What You Need to Know About Pregnancy and Exercise
Whether you are an avid exerciser already or just want to start getting in shape before your baby arrives, working out while pregnant presents some challenges. You want to make sure not to do anything that would hurt you, or your baby. You also want to keep fit and healthy. Here are five things you should know about pregnancy and exercise:
- Exercising can make your pregnancy easier. Exercise can lessen the discomfort of pregnancy by making your body stronger and better able to deal with the pressures pregnancy places upon it. It can also help in recovery- a healthier body can recover from pregnancy more quickly.
- Even a little exercise goes a long way. Even if you only exercise a little such as walking for 30 minutes a day, light aerobics, light weightlifting, yoga or swimming, it can make a big impact on your body. A little exercise can do wonders for improving your mood and easing the discomfort of pregnancy.
- Exercises that places stress on the back or abdomen should be avoided. While most exercise is okay for pregnant women, avoid exercise that involves lying flat on your back or belly. Ask your instructor for alternative exercises if you are working out with a trainer or in a class. Other exercises to avoid include contact sports, horseback riding and anything else that might cause a sudden impact or fall, potentially harming your baby.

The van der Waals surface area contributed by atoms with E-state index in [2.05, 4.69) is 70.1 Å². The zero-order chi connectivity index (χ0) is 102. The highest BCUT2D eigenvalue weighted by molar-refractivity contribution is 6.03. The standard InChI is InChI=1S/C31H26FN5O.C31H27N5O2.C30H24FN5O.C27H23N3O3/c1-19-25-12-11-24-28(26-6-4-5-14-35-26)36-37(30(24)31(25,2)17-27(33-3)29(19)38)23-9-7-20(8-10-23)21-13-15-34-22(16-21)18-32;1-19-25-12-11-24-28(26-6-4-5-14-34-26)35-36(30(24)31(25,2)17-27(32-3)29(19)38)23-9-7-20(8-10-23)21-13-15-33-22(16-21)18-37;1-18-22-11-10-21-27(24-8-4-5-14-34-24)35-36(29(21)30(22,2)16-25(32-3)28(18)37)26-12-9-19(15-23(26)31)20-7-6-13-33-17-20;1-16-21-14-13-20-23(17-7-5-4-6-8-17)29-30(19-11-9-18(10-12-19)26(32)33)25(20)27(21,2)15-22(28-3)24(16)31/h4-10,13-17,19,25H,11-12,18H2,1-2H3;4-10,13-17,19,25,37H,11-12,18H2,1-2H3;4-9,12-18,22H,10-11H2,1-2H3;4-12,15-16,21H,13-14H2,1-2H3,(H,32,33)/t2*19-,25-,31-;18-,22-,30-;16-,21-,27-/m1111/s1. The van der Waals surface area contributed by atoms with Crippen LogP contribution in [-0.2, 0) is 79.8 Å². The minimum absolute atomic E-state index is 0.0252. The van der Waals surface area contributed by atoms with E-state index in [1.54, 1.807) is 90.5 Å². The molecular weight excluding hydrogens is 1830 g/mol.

- Take precautions for other health concerns. While exercising is usually good while pregnant, if you have other health issues or any pregnancy complications, make sure you talk to your doctor before engaging in any kind of exercise routine.
- Make a plan with your doctor. Before engaging in any kind of exercise plan while pregnant, talk to your OB/GYN about exercise. They will be able to give the best advice, and come up with a workout plan that is best for you. Talk to IU Health Women's Health today about this and other questions related to your pregnancy.
According to Ashley Perkins, DO with IU Health, “Exercise is part of a healthy pregnancy, but trust your body. Even if you’ve done something 100 times before, STOP if you experience discomfort, pain or are unable to talk through the exercise.”